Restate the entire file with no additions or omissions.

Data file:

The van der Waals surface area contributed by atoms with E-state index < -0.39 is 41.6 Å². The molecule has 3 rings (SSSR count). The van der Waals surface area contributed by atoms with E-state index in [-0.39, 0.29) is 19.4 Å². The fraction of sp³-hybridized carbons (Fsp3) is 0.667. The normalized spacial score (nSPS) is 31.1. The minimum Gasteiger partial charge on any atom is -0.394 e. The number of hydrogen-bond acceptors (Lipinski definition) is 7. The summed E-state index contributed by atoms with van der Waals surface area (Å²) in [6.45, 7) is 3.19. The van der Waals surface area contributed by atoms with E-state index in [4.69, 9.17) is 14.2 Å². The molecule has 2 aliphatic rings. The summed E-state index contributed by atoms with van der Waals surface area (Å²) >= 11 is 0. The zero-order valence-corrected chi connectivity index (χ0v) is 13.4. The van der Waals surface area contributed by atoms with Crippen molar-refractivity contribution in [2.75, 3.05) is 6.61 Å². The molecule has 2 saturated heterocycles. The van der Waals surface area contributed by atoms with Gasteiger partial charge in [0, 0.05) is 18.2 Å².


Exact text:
The van der Waals surface area contributed by atoms with E-state index < -0.39 is 41.6 Å². The molecule has 3 rings (SSSR count). The van der Waals surface area contributed by atoms with E-state index in [-0.39, 0.29) is 19.4 Å². The fraction of sp³-hybridized carbons (Fsp3) is 0.667. The normalized spacial score (nSPS) is 31.1. The minimum Gasteiger partial charge on any atom is -0.394 e. The number of hydrogen-bond acceptors (Lipinski definition) is 7. The summed E-state index contributed by atoms with van der Waals surface area (Å²) in [6.45, 7) is 3.19. The van der Waals surface area contributed by atoms with E-state index in [4.69, 9.17) is 14.2 Å². The molecule has 2 aliphatic rings. The summed E-state index contributed by atoms with van der Waals surface area (Å²) >= 11 is 0. The zero-order valence-corrected chi connectivity index (χ0v) is 13.4. The van der Waals surface area contributed by atoms with Crippen molar-refractivity contribution in [2.75, 3.05) is 6.61 Å². The molecule has 2 saturated heterocycles. The van der Waals surface area contributed by atoms with Gasteiger partial charge in [0, 0.05) is 18.2 Å².